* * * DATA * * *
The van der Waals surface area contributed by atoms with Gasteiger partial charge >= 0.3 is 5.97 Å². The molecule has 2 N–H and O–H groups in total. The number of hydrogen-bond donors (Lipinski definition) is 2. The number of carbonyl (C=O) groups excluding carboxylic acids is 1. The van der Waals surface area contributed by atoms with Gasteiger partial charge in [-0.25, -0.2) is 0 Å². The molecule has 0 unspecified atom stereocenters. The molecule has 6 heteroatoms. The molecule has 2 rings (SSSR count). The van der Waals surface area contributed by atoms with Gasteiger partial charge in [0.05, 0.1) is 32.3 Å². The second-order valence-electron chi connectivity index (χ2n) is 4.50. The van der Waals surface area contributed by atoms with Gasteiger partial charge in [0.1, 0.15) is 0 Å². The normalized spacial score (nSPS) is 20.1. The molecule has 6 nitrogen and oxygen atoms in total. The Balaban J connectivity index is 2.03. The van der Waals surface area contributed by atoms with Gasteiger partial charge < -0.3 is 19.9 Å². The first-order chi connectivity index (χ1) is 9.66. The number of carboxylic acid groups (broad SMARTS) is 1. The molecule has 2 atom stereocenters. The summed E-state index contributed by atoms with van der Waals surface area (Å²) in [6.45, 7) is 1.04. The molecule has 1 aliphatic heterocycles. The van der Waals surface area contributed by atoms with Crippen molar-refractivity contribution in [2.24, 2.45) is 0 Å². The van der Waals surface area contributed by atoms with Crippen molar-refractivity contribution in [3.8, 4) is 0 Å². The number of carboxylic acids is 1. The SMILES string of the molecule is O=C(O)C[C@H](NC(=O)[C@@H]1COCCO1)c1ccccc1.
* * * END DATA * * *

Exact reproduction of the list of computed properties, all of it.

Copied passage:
The van der Waals surface area contributed by atoms with Gasteiger partial charge >= 0.3 is 5.97 Å². The molecule has 2 N–H and O–H groups in total. The number of hydrogen-bond donors (Lipinski definition) is 2. The number of carbonyl (C=O) groups excluding carboxylic acids is 1. The van der Waals surface area contributed by atoms with Gasteiger partial charge in [-0.25, -0.2) is 0 Å². The molecule has 0 unspecified atom stereocenters. The molecule has 6 heteroatoms. The molecule has 2 rings (SSSR count). The van der Waals surface area contributed by atoms with Gasteiger partial charge in [0.05, 0.1) is 32.3 Å². The second-order valence-electron chi connectivity index (χ2n) is 4.50. The van der Waals surface area contributed by atoms with Gasteiger partial charge in [0.1, 0.15) is 0 Å². The normalized spacial score (nSPS) is 20.1. The molecule has 6 nitrogen and oxygen atoms in total. The Balaban J connectivity index is 2.03. The van der Waals surface area contributed by atoms with Gasteiger partial charge < -0.3 is 19.9 Å². The first-order chi connectivity index (χ1) is 9.66. The number of carboxylic acid groups (broad SMARTS) is 1. The molecule has 2 atom stereocenters. The summed E-state index contributed by atoms with van der Waals surface area (Å²) in [6.45, 7) is 1.04. The molecule has 1 aliphatic heterocycles. The van der Waals surface area contributed by atoms with Crippen molar-refractivity contribution in [2.24, 2.45) is 0 Å². The van der Waals surface area contributed by atoms with Crippen molar-refractivity contribution in [3.8, 4) is 0 Å². The number of carboxylic acids is 1. The SMILES string of the molecule is O=C(O)C[C@H](NC(=O)[C@@H]1COCCO1)c1ccccc1.